First Nations group wants to intervene in human rights case against Vancouver police

Groups wants to intervene

The Union of B.C. Indian Chiefs has launched an effort to gain intervener status in a human rights case involving an Indigenous man and his granddaughter over their treatment by Vancouver police while attempting to open a bank account.

Mary Ellen Turpel-Lafond, a former judge who represents the union, says the organization wants to have a voice in Maxwell Johnson's case to highlight what it alleges is a history of systemic racism against Indigenous people by Vancouver’s police force.

Johnson, who is from the Heiltsuk Nation on B.C.'s central coast, says both he and his 12-year-old granddaughter were detained in December 2019 by Vancouver officers when they tried to open an account at the Bank of Montreal using their Indigenous status cards.

His complaint to the B.C. Human Rights Tribunal alleges that the bank called 911 over an identification issue because they are Indigenous, while it accuses the police of racial profiling that led to their detention and the use of handcuffs.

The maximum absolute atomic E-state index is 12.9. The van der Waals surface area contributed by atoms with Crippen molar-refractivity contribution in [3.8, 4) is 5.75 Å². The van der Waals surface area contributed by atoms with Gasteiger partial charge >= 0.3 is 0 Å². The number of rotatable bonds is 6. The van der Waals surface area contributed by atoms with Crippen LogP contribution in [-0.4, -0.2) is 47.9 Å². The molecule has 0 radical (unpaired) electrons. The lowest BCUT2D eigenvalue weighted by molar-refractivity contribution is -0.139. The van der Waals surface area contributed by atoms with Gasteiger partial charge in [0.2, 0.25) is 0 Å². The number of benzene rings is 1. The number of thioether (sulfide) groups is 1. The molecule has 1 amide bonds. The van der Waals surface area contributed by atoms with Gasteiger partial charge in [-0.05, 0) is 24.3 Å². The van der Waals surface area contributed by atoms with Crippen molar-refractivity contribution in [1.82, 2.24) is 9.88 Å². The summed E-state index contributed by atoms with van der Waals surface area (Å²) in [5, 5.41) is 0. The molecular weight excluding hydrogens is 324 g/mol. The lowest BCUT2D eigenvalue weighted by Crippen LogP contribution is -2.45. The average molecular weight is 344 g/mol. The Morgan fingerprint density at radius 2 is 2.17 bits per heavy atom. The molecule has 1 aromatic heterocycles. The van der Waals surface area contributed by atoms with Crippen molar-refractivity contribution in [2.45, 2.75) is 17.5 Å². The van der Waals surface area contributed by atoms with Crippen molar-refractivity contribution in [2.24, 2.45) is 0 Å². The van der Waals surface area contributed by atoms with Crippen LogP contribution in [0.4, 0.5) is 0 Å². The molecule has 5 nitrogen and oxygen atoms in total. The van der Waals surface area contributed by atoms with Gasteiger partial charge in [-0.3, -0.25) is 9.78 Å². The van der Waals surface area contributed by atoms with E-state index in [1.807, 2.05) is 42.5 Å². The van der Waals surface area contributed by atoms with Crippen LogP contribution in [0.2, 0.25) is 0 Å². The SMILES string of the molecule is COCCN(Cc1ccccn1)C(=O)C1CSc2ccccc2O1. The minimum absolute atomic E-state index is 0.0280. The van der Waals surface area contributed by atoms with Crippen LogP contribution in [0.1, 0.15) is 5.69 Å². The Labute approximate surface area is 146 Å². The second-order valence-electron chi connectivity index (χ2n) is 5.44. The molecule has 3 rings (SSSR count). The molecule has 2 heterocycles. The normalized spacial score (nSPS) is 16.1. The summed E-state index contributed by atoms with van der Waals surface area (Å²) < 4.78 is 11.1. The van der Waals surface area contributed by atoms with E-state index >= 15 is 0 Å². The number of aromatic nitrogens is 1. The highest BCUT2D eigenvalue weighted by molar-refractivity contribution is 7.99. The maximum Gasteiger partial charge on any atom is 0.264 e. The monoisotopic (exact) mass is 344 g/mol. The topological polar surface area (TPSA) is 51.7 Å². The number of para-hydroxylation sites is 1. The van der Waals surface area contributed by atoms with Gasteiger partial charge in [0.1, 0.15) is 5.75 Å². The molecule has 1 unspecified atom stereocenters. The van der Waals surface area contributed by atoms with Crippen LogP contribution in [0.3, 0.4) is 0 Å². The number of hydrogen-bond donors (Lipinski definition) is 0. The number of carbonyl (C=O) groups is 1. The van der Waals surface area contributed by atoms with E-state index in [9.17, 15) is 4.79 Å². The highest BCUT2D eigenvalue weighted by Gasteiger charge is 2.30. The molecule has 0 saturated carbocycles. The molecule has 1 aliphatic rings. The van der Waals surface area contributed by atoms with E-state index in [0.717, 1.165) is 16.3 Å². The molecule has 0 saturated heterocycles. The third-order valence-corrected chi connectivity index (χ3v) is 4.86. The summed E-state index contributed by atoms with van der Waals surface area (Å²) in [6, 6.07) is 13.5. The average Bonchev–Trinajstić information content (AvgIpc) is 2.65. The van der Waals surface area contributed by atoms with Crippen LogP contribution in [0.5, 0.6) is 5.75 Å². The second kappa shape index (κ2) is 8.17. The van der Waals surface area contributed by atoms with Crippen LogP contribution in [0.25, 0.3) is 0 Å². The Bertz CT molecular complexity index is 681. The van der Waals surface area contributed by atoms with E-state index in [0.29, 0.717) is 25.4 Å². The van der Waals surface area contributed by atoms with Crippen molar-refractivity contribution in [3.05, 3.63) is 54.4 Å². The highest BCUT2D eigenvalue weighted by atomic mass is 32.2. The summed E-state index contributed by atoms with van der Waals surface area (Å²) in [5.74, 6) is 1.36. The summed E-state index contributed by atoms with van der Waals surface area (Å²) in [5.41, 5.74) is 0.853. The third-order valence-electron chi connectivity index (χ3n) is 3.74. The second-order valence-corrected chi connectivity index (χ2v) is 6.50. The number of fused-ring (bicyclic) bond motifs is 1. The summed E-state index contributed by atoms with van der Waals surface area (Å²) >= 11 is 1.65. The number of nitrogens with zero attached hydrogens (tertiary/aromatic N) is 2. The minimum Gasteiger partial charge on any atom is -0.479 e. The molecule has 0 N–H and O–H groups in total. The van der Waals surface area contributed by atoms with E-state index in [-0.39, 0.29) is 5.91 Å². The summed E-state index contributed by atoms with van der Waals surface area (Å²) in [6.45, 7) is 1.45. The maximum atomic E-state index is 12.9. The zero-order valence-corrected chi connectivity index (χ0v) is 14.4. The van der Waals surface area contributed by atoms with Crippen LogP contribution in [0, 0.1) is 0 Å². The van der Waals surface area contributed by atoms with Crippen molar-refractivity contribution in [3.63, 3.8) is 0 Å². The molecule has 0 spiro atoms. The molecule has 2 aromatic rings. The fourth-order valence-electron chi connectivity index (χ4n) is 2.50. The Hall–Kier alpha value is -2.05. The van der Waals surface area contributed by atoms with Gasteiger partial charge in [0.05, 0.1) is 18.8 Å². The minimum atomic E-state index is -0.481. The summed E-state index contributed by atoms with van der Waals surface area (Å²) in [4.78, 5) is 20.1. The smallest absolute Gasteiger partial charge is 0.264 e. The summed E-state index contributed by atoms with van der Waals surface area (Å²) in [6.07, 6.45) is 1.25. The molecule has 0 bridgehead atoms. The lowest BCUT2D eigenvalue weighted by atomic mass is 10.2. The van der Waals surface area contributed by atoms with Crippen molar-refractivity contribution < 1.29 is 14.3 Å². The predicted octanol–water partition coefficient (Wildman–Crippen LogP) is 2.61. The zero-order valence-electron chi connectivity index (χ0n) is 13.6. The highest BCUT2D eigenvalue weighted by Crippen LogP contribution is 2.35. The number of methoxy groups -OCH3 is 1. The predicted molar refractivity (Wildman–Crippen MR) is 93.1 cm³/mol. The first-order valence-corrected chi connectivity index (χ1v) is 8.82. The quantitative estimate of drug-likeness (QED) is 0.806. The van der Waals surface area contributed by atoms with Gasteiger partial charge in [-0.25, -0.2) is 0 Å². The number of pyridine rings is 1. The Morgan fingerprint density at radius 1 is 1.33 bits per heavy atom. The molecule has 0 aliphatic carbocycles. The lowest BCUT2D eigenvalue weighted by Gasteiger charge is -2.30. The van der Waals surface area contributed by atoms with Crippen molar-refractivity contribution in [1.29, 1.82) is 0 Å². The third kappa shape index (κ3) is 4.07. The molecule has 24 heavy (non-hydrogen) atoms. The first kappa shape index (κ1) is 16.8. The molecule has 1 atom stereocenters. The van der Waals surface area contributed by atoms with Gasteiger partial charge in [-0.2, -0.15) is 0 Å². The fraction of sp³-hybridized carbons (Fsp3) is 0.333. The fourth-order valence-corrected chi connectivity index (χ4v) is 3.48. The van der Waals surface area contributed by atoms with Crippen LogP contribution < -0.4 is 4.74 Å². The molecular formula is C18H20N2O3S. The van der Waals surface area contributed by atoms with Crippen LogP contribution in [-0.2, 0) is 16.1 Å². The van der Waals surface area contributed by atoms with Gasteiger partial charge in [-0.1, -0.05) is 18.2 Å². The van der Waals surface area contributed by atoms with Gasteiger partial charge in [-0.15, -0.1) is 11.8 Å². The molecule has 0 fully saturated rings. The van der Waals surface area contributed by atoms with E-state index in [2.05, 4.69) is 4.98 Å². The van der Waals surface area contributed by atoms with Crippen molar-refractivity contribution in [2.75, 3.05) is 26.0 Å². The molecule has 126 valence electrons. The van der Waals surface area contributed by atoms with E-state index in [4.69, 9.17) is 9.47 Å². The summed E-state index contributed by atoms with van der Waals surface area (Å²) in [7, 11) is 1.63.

The incident prompted an apology from the bank, which then launched an Indigenous advisory council and conducted cultural training for staff.

No one from the Vancouver Police Department was immediately available for comment, but it said after the rights complaint was launched last year that the circumstances were "regrettable" and that the actions of the officers were being investigated by the Office of the Police Complaint Commissioner.

Grand Chief Stewart Phillip says Johnson's incident is an example of racism that Indigenous people and people of colour face every day from police.

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